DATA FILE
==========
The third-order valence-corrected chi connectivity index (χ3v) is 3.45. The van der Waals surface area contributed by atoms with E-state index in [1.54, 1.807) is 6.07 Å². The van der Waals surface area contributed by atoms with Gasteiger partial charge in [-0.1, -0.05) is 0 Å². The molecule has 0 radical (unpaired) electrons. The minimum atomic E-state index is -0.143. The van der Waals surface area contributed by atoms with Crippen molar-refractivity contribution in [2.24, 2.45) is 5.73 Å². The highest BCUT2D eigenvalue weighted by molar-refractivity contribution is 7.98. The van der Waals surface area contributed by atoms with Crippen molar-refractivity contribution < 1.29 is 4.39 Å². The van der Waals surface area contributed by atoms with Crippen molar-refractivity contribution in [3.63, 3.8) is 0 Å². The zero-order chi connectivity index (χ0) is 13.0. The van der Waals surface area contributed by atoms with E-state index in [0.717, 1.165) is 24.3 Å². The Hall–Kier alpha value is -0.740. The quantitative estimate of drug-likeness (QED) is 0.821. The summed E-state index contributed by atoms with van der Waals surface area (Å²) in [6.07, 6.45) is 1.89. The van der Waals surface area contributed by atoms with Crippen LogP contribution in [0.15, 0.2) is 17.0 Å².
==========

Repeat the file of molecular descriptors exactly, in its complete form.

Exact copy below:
The third-order valence-corrected chi connectivity index (χ3v) is 3.45. The van der Waals surface area contributed by atoms with E-state index in [1.54, 1.807) is 6.07 Å². The van der Waals surface area contributed by atoms with Gasteiger partial charge in [-0.1, -0.05) is 0 Å². The molecule has 0 radical (unpaired) electrons. The minimum atomic E-state index is -0.143. The van der Waals surface area contributed by atoms with Crippen molar-refractivity contribution in [2.24, 2.45) is 5.73 Å². The highest BCUT2D eigenvalue weighted by molar-refractivity contribution is 7.98. The van der Waals surface area contributed by atoms with Crippen molar-refractivity contribution < 1.29 is 4.39 Å². The van der Waals surface area contributed by atoms with Crippen molar-refractivity contribution in [3.63, 3.8) is 0 Å². The zero-order chi connectivity index (χ0) is 13.0. The van der Waals surface area contributed by atoms with E-state index in [0.717, 1.165) is 24.3 Å². The Hall–Kier alpha value is -0.740. The quantitative estimate of drug-likeness (QED) is 0.821. The summed E-state index contributed by atoms with van der Waals surface area (Å²) in [6.07, 6.45) is 1.89. The van der Waals surface area contributed by atoms with Crippen LogP contribution in [0.15, 0.2) is 17.0 Å².